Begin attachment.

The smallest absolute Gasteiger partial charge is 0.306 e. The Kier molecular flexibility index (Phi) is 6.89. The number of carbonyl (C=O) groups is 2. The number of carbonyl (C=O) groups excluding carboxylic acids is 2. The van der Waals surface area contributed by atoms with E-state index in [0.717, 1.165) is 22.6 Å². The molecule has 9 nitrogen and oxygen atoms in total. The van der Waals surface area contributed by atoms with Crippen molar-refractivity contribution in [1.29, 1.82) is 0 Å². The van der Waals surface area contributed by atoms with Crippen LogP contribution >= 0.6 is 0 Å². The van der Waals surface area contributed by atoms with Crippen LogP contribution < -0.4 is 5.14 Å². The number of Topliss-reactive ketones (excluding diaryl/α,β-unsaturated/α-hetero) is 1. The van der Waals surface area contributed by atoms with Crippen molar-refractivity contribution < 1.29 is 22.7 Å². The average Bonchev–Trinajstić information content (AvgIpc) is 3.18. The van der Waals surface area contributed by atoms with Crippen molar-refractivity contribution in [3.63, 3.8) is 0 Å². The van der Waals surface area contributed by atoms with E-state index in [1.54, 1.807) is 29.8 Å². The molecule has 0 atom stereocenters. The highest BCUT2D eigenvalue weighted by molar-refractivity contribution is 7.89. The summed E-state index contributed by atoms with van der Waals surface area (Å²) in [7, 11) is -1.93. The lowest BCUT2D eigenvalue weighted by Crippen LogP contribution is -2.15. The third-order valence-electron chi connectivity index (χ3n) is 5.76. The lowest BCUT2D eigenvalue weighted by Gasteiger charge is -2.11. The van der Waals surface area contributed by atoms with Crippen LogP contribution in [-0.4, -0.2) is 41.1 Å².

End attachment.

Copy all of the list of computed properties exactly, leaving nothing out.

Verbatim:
The smallest absolute Gasteiger partial charge is 0.306 e. The Kier molecular flexibility index (Phi) is 6.89. The number of carbonyl (C=O) groups is 2. The number of carbonyl (C=O) groups excluding carboxylic acids is 2. The van der Waals surface area contributed by atoms with E-state index in [0.717, 1.165) is 22.6 Å². The molecule has 9 nitrogen and oxygen atoms in total. The van der Waals surface area contributed by atoms with Crippen molar-refractivity contribution in [1.29, 1.82) is 0 Å². The van der Waals surface area contributed by atoms with Crippen LogP contribution >= 0.6 is 0 Å². The van der Waals surface area contributed by atoms with Crippen LogP contribution < -0.4 is 5.14 Å². The number of Topliss-reactive ketones (excluding diaryl/α,β-unsaturated/α-hetero) is 1. The van der Waals surface area contributed by atoms with Crippen molar-refractivity contribution < 1.29 is 22.7 Å². The average Bonchev–Trinajstić information content (AvgIpc) is 3.18. The van der Waals surface area contributed by atoms with Crippen molar-refractivity contribution in [3.63, 3.8) is 0 Å². The van der Waals surface area contributed by atoms with E-state index in [1.54, 1.807) is 29.8 Å². The molecule has 0 atom stereocenters. The highest BCUT2D eigenvalue weighted by molar-refractivity contribution is 7.89. The summed E-state index contributed by atoms with van der Waals surface area (Å²) in [7, 11) is -1.93. The lowest BCUT2D eigenvalue weighted by Crippen LogP contribution is -2.15. The third-order valence-electron chi connectivity index (χ3n) is 5.76. The lowest BCUT2D eigenvalue weighted by Gasteiger charge is -2.11. The van der Waals surface area contributed by atoms with Crippen LogP contribution in [-0.4, -0.2) is 41.1 Å².